November 14, 2018

Cancer and heart disease are the leading causes of death for Multnomah County residents, but black residents are at higher risk than their white neighbors, the county’s lead epidemiologist told commissioners Tuesday during a briefing on mortality and public health.

Epidemiologist Frank Franklin, Ph.D., left, briefs the Board on leading causes of death in Multnomah County alongside Public Health Director Rachael Banks.

The manner in which people die only tells a small part of the story about why people die, Frank Franklin, Ph.D said.

“Two-thirds of a person’s of health status is independent of the individual,” he said; independent factors including socioeconomic status, education, employment, environment and social support. The consequences of social and environmental factors on a person's physical health means public health needs to broaden its examination beyond mortality.

“Traditional data regarding mortality, morbidity and associated behavior must be anchored with data capturing meaningful measures of social determinants of health,” he said. “Death data is only the tip of the iceberg.”

The causes of death in Multnomah County roughly mirror national trends. By far most people die from cancer and heart disease, followed distantly by accidental deaths, respiratory and cerebrovascular diseases, Alzheimer's, diabetes, suicide and the flu.

Multnomah County reports fewer gun-related deaths than the national average, while Oregon reports a rate comparable to the national average. The county reports slightly more suicides than the national average, but fewer than the state average.

Black residents, meanwhile, are dying of the same afflictions at a higher rate; the only exceptions being suicide and Alzheimer's disease. Black residents died of cancer at a rate nearly 50 percent higher than white residents, and died of heart disease at a rate more than 25 percent higher.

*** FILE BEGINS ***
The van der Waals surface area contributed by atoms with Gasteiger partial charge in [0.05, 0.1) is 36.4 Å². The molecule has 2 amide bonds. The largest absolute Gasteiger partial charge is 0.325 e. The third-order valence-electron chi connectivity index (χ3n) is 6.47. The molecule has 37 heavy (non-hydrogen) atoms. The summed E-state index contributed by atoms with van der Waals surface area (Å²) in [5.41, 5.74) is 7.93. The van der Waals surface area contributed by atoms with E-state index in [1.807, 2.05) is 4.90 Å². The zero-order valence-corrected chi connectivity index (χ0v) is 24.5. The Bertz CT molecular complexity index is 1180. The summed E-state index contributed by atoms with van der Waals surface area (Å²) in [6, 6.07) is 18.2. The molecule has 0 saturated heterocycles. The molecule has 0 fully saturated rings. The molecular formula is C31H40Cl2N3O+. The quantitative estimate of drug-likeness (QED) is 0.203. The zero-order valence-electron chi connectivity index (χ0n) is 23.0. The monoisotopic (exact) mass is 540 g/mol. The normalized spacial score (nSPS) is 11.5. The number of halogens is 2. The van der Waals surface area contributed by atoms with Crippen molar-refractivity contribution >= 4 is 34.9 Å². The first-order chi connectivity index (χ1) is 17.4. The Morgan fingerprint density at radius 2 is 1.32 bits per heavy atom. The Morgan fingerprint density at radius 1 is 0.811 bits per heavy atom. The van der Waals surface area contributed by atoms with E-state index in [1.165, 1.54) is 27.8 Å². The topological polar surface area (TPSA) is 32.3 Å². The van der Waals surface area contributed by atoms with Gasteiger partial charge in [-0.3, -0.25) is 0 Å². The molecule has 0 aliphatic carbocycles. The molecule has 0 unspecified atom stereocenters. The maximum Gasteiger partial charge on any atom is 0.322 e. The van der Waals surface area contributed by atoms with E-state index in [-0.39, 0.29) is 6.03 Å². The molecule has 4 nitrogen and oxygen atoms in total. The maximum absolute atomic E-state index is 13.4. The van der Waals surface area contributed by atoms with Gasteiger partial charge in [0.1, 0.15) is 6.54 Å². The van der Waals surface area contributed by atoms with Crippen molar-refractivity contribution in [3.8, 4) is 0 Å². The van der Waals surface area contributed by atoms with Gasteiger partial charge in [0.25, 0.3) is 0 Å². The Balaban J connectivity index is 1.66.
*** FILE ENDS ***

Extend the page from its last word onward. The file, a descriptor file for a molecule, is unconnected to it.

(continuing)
The undated numbers build on the findings from a 2014 Health Department study of racial and ethnic disparities, itself a sweeping condemnation of bias and unequal access to healthcare, a health environment, opportunity and security.

Public Health Director Rachael Banks told the Board, “It’s clear we have disparities, the largest of those are black and white. And we know we can do something about these things.”

Tuesday's presentation comes as the Board of Commissioners adopt a more proactive role as the Board of Health, which operates under Oregon law as the Local Public Health Authority. The Board of Health has the power to pass local ordinances, set fees and collect fines on issues affecting people’s health.  Upcoming presentations to the Board of Health include:

“One reason we wanted to start this conversation is to give commissioners and the public an idea of what areas, as Board of Health, we want to look into,” Chair Deborah Kafoury said. “Having a broad high-level view is really important as we move forward. We want to send staff out to look at what other communities are doing, what tools we have to address these issues. We want to get to action, to what we can do to make a difference.”